The Centers for Disease Control and Prevention’s Advisory Committee on Immunization Practices (ACIP) voted on Tuesday that healthcare workers and nursing home residents should be the first to receive the COVID-19 vaccines once they are approved.
Pharmaceutical companies Moderna and Pfizer have applied to the Food and Drug Administration for emergency use authorization for their vaccines, so distribution may begin within weeks.
But according to the Los Angeles Times, although the 3 million Americans who live in long-term healthcare facilities have been given first dibs, some experts say that the giving the vaccine to the frail and elderly may be dangerous. Historically, this aging population doesn’t respond well to the flu vaccine, for example, and the side effects of the COVID-19 vaccine may be more than they can handle.
Nursing homes have already been in the spotlight for their poor track record during the coronavirus pandemic. More than 100,000 residents and employees of nursing homes and long-term care facilities have died, accounting for about 40% of the total death toll in the United States, according to November statistics. It’s the massive mortality rate that most likely drove nursing home residents to the head of the class in vaccine priority, said Dr. Helen Talbot, of the department of health policy at Vanderbilt University. She was one of the 14 of the CDC ACIP members, and the only one who voted against prioritizing long-term care residents.
“If you are in a facility and can’t leave, you are not bringing virus into that facility,” said Talbot, according to the Los Angeles Times. “It’s only the people that work there that bring those viruses with them — from Church, home, restaurants, grocery stores.”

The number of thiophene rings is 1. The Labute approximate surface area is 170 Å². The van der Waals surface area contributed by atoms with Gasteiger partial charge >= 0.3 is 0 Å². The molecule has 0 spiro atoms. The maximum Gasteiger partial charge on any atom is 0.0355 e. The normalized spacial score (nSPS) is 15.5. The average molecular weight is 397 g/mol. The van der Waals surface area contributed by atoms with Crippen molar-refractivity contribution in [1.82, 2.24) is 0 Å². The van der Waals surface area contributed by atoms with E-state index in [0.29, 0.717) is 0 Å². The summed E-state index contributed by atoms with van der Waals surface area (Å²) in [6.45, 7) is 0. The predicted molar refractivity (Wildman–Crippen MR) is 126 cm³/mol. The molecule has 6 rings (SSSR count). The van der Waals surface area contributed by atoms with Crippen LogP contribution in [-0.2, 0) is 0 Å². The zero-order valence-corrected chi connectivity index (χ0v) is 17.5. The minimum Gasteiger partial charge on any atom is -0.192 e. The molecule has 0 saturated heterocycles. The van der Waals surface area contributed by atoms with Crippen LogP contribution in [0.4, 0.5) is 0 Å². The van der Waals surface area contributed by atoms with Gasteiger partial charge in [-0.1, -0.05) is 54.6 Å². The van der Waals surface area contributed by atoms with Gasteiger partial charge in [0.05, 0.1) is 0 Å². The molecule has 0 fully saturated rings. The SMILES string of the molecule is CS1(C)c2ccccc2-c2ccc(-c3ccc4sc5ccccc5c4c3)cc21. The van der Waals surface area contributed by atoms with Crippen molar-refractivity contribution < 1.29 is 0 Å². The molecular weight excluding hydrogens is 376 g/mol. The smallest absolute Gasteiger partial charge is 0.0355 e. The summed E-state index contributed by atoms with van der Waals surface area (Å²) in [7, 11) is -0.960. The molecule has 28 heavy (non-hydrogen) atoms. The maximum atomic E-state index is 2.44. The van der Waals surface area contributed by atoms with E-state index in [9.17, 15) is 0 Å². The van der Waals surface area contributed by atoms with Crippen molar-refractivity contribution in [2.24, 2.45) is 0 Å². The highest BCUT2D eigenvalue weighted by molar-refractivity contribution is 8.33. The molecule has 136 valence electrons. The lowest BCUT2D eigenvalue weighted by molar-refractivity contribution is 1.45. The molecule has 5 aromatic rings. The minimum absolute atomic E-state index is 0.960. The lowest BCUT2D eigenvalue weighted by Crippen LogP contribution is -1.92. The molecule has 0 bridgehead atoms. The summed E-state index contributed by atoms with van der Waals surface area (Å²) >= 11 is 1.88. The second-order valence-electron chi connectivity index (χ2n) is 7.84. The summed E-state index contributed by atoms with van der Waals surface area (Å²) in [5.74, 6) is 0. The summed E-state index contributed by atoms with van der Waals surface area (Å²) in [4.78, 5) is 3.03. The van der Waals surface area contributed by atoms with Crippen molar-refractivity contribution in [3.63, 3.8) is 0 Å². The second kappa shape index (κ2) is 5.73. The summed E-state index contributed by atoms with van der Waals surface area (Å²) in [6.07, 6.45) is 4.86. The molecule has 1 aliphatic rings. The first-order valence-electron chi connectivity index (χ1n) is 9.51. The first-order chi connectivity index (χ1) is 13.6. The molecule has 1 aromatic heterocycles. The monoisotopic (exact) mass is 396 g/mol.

Talbot said she would rather focus on improving the care for older people in nursing homes by ensuring that the workers who feed, bathe, and protect them are vaccinated. Experts point out that 40% of nursing home workers are Black and Latin Americans who have been the hardest hit by COVID-19. Protecting these workers, would indirectly help the residents they care for, said Talbot.
Dr. Paul Hunter, an ACIP member and family medicine specialist from the University of Wisconsin, said that it would be efficient to have both the residents and staff vaccinated. Other experts warned that since older people were not among the clinical trial volunteers, we do not know if the vaccine will be as effective for them as it was for the more than 90% of the general trial population. And we also do not know if the side effects will cause more medical issues, requiring medical workups, or even death.
The ACIP had little choice but to give this hard-hit population a chance to see if the COVID-19 vaccine works, according to the Los Angeles Times.
“It won’t necessarily be the home run we want,” said Dr. Talbot. “But it’ll probably be a good solid base.”
© 2021 NewsmaxHealth. All rights reserved.